Atheroprotective Activity of Spirulina

  • Author: ChemistryViews
  • Published: 22 September 2013
  • Copyright: Wiley-VCH Verlag GmbH & Co. KGaA
  • Source / Publisher: Food & Function/RSC
  • Associated Societies: Royal Society of Chemistry (RSC), UK
thumbnail image: Atheroprotective Activity of Spirulina

Spirulina platensis, a water blue-green alga and food supplement due to its high amount of proteins, polysaccharides, and vitamins, has been associated with potent biological effects. These might include important relevance in atheroprotection which were thought to be due to an algal protein complex called phycocyanobilin (PCB). PCB is structurally related to the human bile pigment bilirubin, which is clinically proven to protect against oxidative-stress related diseases such as atherosclerosis. In humans, bilirubin is made when the enzyme haem oxygenase-1 (Hmox1) catalyses the breakdown of haem.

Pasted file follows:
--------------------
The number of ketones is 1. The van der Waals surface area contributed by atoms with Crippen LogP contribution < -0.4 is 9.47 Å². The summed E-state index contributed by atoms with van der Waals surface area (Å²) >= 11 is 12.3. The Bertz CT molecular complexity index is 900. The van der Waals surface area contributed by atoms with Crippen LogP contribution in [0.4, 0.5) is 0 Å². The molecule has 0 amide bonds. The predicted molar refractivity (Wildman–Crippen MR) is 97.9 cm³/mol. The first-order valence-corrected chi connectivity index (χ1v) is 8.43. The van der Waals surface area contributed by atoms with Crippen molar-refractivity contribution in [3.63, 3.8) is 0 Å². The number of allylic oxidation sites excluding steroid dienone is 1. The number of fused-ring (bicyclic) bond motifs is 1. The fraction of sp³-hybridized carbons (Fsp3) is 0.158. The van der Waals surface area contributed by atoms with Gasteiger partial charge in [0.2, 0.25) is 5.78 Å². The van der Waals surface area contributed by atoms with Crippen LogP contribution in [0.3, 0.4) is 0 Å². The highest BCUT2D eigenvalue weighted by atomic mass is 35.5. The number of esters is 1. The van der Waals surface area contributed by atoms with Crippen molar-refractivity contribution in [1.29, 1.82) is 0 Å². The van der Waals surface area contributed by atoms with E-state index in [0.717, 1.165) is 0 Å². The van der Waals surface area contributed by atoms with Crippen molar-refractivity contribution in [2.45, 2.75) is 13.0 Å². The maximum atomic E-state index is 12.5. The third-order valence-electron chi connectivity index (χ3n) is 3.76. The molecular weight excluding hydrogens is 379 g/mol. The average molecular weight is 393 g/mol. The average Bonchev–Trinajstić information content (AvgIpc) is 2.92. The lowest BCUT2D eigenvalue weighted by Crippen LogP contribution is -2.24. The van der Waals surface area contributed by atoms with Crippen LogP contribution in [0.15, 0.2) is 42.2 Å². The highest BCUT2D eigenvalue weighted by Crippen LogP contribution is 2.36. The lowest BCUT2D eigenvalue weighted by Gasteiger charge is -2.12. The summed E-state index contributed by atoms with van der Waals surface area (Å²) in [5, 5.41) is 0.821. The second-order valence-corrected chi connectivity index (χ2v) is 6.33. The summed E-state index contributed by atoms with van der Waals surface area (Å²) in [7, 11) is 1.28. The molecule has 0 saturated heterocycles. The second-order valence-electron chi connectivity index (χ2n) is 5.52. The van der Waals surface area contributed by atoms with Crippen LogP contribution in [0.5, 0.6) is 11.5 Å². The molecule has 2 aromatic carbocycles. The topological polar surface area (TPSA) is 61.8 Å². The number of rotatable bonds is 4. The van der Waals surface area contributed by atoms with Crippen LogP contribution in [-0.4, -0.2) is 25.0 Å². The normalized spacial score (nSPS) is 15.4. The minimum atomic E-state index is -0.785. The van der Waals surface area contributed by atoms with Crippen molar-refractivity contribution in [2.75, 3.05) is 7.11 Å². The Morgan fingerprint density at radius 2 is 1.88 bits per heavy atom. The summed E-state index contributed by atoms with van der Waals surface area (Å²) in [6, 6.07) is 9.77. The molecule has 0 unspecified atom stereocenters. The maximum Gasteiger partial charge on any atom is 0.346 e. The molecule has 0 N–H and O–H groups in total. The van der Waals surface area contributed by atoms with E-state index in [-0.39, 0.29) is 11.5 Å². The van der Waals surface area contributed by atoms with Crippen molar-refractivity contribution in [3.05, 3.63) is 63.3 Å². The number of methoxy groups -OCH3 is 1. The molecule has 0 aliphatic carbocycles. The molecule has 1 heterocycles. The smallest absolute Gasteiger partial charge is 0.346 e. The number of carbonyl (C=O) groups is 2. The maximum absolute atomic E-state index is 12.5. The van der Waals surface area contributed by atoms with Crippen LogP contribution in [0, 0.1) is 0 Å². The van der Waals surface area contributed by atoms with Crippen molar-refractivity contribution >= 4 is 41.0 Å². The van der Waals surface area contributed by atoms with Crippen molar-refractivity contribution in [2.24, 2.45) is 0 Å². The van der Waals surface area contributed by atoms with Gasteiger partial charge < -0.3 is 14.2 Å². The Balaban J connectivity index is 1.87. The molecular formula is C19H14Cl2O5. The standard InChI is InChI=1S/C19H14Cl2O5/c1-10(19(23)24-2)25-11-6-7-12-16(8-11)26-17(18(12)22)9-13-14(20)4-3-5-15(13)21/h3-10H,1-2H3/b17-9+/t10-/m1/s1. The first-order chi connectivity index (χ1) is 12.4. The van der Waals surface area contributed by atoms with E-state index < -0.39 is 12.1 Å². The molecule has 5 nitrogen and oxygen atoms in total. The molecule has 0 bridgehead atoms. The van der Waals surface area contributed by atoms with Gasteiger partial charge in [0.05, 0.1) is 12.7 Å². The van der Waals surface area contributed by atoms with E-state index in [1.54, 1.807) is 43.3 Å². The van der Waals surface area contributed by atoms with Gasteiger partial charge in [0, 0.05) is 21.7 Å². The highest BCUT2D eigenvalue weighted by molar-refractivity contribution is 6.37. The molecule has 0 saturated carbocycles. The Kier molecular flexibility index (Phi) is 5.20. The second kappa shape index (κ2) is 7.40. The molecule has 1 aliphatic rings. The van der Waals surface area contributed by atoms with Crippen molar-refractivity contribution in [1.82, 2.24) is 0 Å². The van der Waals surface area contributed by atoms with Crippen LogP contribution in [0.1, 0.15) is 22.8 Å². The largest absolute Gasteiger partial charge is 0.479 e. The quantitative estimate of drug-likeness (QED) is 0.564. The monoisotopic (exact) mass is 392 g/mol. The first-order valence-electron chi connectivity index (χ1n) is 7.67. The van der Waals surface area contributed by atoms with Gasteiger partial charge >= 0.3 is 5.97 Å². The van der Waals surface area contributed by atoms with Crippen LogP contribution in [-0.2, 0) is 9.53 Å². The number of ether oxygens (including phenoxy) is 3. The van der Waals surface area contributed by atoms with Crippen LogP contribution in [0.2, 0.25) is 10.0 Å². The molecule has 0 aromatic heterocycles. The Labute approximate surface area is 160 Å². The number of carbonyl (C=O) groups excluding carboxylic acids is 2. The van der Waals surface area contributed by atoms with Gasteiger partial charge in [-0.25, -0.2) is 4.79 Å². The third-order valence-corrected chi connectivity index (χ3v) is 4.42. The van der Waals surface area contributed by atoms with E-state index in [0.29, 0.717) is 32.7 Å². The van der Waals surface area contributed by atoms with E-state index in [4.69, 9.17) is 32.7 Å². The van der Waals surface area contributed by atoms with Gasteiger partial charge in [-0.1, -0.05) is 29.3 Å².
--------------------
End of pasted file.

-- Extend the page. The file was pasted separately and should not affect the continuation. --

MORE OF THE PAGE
Petr Nachtigal, Charles University, Prague, Czech Republic, and colleagues have shown that both PCB and S platensis can upregulate Hmox1 mRNA expression and activity in mice. While the exact mechanism of this is still unclear, it clearly demonstrates that spirulina has a positive effect on Hmox1 expression and Hmox enzyme activity in endothelial cells.

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